cited Calhoun for treason. "My The neighborhood of Kingslcy is hav
country," said the general, "would have j ing a long spell of rainy weather. It bus
sustained me in the act and his fate ( rained almost without ceasing fur the
would have been a warning to traitors j lust six days. It is not often that the
for all time to come." I XB'1 liidge people get too much rain,
Thus it apiears that for more than but now they are all crying for a halt,
one hundred years the protection prin- Those religiously inclined are sending
ciple has been maintained, the only petitions up to the Kuler of the universe
efforts to abrogate it having been made to halt, while the timid ones are pro-
Tl'ksoAV, Pec. 5. Tho local market Is
practically quiet in all directions. Hiisl
liens lias resolved itself into that of
small transactions. Trices of all kind of
stapl.ts are unchanged. F.gg seem to
lluctuate on the market, owing to the
supply and demand, and prices vary as
the supply varies. Some dealers quote
'.'" to 2S cent per ihuen and others
quote "JX to 30 cenis. The butter market
is sluggish and quotations normal.
Tho vegetable market is quiet mid
prices continue steady, while p..tnlnes
arequotalile at .V) to till cent" .1 -acK it
is conceeded that un iidvan -e i;iu-i fol
low the low quotations in the ue.ir futuie
as the valley product has been injured
by the fall rains.
Tho fruit market is fairi:n a stiif
tendency with a disposition to mlvuine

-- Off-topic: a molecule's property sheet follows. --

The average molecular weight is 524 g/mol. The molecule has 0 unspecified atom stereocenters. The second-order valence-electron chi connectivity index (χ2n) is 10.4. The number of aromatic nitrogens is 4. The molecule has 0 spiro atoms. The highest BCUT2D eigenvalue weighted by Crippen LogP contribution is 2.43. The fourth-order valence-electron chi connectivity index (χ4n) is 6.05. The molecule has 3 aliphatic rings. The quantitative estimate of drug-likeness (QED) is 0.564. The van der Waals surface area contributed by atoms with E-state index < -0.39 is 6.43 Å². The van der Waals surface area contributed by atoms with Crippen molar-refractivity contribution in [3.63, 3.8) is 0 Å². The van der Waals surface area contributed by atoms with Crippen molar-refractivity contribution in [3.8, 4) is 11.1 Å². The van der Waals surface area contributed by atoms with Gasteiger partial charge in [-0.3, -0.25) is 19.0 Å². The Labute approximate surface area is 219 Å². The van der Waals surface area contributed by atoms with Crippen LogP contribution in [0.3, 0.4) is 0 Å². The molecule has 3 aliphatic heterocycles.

prices for gixid keepers fur export.
The poultry supply is fair an. I quota
tions aru unchanged.
The grain market has uiidergoin- no
changes, unless It may he said thai Hie
bears in the east are less stubborn A
general tendency denotes a la'tter future
outlook for breadstuff. The movement
in the Portland market has been more
active for tho past few days.
Ktliiraley anil Vicinity
Wo Will ToVn TlnfltlfTDfl iI71in,,t
nil ii ill i a i i iiiiiiii i ii iiiiiiu'i
II I I lift II U i vviird
IN EXCHANGE FOR GOODS.
Cannot use Wheat that is rotten,
or growing in the sack.
Ue uill fou 50 tfs. per Sa jfe
PEASE & MAYS,
"!" "" THE DALLES, or.
trine of gradual evolution the old Dar
winian doctrine. Dr. Brinton thinks
the theory of "evolution by a leap" is
as good as any other theory. According
to this, mau sprung from some high or
der of mammal, the great tree-ape per
haps, by a freak, just as men of genius
are freaks, and as all the vegetable and